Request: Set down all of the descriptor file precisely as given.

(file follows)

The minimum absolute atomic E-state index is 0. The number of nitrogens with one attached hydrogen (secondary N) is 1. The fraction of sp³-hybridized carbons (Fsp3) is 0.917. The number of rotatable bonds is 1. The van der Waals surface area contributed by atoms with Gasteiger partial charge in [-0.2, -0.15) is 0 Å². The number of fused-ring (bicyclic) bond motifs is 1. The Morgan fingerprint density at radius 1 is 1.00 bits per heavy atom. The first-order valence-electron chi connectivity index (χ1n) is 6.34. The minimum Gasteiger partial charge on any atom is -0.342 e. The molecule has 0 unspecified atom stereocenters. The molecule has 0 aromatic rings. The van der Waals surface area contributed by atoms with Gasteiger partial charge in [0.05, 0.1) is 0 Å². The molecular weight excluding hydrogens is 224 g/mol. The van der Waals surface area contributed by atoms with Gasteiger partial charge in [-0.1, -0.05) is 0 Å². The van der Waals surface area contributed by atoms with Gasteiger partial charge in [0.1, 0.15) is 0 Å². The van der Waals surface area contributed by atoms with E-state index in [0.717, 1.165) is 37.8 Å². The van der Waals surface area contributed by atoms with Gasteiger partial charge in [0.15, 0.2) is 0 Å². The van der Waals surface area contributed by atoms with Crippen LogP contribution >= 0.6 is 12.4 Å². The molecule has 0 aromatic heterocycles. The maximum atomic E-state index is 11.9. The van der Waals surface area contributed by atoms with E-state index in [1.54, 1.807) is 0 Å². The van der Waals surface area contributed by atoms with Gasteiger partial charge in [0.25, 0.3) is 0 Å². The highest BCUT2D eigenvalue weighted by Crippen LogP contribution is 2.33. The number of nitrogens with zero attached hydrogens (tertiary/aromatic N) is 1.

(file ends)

The minimum absolute atomic E-state index is 0. The number of nitrogens with one attached hydrogen (secondary N) is 1. The fraction of sp³-hybridized carbons (Fsp3) is 0.917. The number of rotatable bonds is 1. The van der Waals surface area contributed by atoms with Gasteiger partial charge in [-0.2, -0.15) is 0 Å². The number of fused-ring (bicyclic) bond motifs is 1. The Morgan fingerprint density at radius 1 is 1.00 bits per heavy atom. The first-order valence-electron chi connectivity index (χ1n) is 6.34. The minimum Gasteiger partial charge on any atom is -0.342 e. The molecule has 0 unspecified atom stereocenters. The molecule has 0 aromatic rings. The van der Waals surface area contributed by atoms with Gasteiger partial charge in [0.05, 0.1) is 0 Å². The molecular weight excluding hydrogens is 224 g/mol. The van der Waals surface area contributed by atoms with Gasteiger partial charge in [-0.1, -0.05) is 0 Å². The van der Waals surface area contributed by atoms with Gasteiger partial charge in [0.1, 0.15) is 0 Å². The van der Waals surface area contributed by atoms with E-state index in [0.717, 1.165) is 37.8 Å². The van der Waals surface area contributed by atoms with Gasteiger partial charge in [0.15, 0.2) is 0 Å². The van der Waals surface area contributed by atoms with Crippen LogP contribution >= 0.6 is 12.4 Å². The molecule has 0 aromatic heterocycles. The maximum atomic E-state index is 11.9. The van der Waals surface area contributed by atoms with E-state index in [1.54, 1.807) is 0 Å². The van der Waals surface area contributed by atoms with Gasteiger partial charge in [0.25, 0.3) is 0 Å². The highest BCUT2D eigenvalue weighted by Crippen LogP contribution is 2.33. The number of nitrogens with zero attached hydrogens (tertiary/aromatic N) is 1.